Welcome to Missoula Strikers Soccer Association!
Warming Up For Spring Soccer
As spring soccer ramps up, Strikers welcomes two local physical therapists and former coaches back on the field to teach our young athletes proper dynamic warm-ups and plyometric drills that have been proven to help decrease the rate of non-contact ACL injury on the field. Jessica Kehoe and Leah Versteegen from Alpine Physical Therapy
were joined by Alpine aide and U-18 assistant coach John Prugh at the Strikers Academy opening week of practice. They ran a 10 minute dynamic warm up and basic introduction to plyometric form for the 8-12 year olds participating in the Academy. Over the next several weeks, these three will be attending practices for each of the Strikers competitive teams to educate players and coaches on dynamic warm-ups and age appropriate plyometrics for injury prevention. The program they teach has been adapted from programs which have been shown in recent research to reduce non-contact injuries.
The long term goal is for all kids participating in Strikers, including the Academy, to be able to reproduce this warm-up prior to all practices and games. Coaches will provide assistance and feedback to the younger players so that by the time they reach the U-16 level, players should be able to complete the warm-up on their own. The dynamic warm-up is the same for all age groups, while the plyometrics will increase in difficulty as the players move up in age. Coaches, parents and players can check out this link on to help remind them how the dynamic warm up is run.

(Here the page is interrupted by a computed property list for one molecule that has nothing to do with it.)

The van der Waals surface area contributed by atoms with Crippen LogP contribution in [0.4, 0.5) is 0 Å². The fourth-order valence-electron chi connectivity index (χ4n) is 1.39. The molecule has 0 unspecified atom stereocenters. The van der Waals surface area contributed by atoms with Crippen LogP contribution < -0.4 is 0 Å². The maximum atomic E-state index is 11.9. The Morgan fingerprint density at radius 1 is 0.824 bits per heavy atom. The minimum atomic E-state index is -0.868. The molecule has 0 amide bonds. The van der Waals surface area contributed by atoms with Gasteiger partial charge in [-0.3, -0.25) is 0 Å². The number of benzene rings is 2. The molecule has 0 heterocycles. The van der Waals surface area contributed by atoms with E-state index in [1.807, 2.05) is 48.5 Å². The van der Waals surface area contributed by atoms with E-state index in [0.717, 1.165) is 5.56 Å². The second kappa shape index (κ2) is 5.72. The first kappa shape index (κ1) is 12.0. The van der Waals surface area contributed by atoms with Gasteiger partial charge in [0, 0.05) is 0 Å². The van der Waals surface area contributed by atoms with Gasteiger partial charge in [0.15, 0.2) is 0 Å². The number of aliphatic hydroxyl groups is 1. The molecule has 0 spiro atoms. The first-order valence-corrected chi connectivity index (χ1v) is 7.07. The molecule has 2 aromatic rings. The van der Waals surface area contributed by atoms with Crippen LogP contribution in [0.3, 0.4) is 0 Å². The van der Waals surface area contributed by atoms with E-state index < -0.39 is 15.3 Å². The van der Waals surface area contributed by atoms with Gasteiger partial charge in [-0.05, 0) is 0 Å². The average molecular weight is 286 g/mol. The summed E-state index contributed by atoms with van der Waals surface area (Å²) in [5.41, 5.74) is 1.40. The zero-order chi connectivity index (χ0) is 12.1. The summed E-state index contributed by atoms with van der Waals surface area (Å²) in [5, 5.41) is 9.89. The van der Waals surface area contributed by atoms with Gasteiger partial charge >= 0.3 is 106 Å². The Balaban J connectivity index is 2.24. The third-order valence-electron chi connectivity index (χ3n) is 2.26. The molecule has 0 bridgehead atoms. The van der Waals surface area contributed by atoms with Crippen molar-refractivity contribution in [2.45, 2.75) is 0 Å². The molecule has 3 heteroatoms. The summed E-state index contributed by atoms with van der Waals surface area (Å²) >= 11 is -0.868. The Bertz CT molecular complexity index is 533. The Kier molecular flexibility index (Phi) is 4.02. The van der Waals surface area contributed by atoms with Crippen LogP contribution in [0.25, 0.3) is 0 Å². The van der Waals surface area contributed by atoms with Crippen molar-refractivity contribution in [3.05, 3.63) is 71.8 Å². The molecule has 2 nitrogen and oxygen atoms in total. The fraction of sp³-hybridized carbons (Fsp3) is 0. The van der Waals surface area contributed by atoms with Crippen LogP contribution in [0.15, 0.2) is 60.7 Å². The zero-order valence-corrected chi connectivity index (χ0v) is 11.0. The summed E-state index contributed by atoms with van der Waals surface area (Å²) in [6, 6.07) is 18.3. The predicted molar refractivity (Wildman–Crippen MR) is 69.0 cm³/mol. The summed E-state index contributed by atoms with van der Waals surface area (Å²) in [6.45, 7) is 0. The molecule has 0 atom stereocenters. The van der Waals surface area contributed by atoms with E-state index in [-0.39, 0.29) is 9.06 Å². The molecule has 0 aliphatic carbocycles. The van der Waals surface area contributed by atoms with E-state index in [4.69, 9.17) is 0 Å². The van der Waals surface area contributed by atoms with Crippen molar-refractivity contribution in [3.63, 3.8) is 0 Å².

Alpine Physical Therapy will also be offering free player consults for MicroStikers, Academy, and Competitive Program athletes. Jessica and Leah can provide initial consultations right away to help determine what you need to do to manage your injury, whether it just be rest and ice, PT treatment, or a visit to your doctor. As former Division I college soccer players they know what it takes to be a competitive soccer player, and they will help get you back on the field as soon as possible.
Higgins Picks Up Prestigious NSCAA High School All-American Honors
What catches the eye about Kyle Higgins’ 2013 soccer year are his staggering offensive statistics. Higgins’ 17 goals and 10 assists helped lead the U18 Boys Strikers team to a 23-3-3 record and a second place finish at US Club Soccer’s Northwest Regional Tournament. And he followed up his club soccer season with 21 goals for the Hellgate High School varsity team in the fall. The latter achievement not only led the Montana high school league and set the Knights school record for goals in a season, but it recently earned Higgins 2013 All-American honors as announced by the National Soccer Coaches Association of America.
But what makes Higgins one of the nation’s best performers? For his club and high school coaches, there are numerous reasons. “He has an uncanny ability to find the back of the net,” says Higgins’ high school coach, and Strikers Academy Director, Jay Anderson. “Kyle is a tremendous finisher in front of the goal or outside the box.”
Strikers’ U18 Boys coach, Geoff Birnbaum, agrees. “And Kyle is more than a goal scorer. As our target player he had to absorb physical pressure and contact and receive, control and distribute the ball to start our attack. He was our metronome, setting the speed and rhythm of our play. When that is set right, and he often set that, we were one of the most explosive teams I have ever coached.”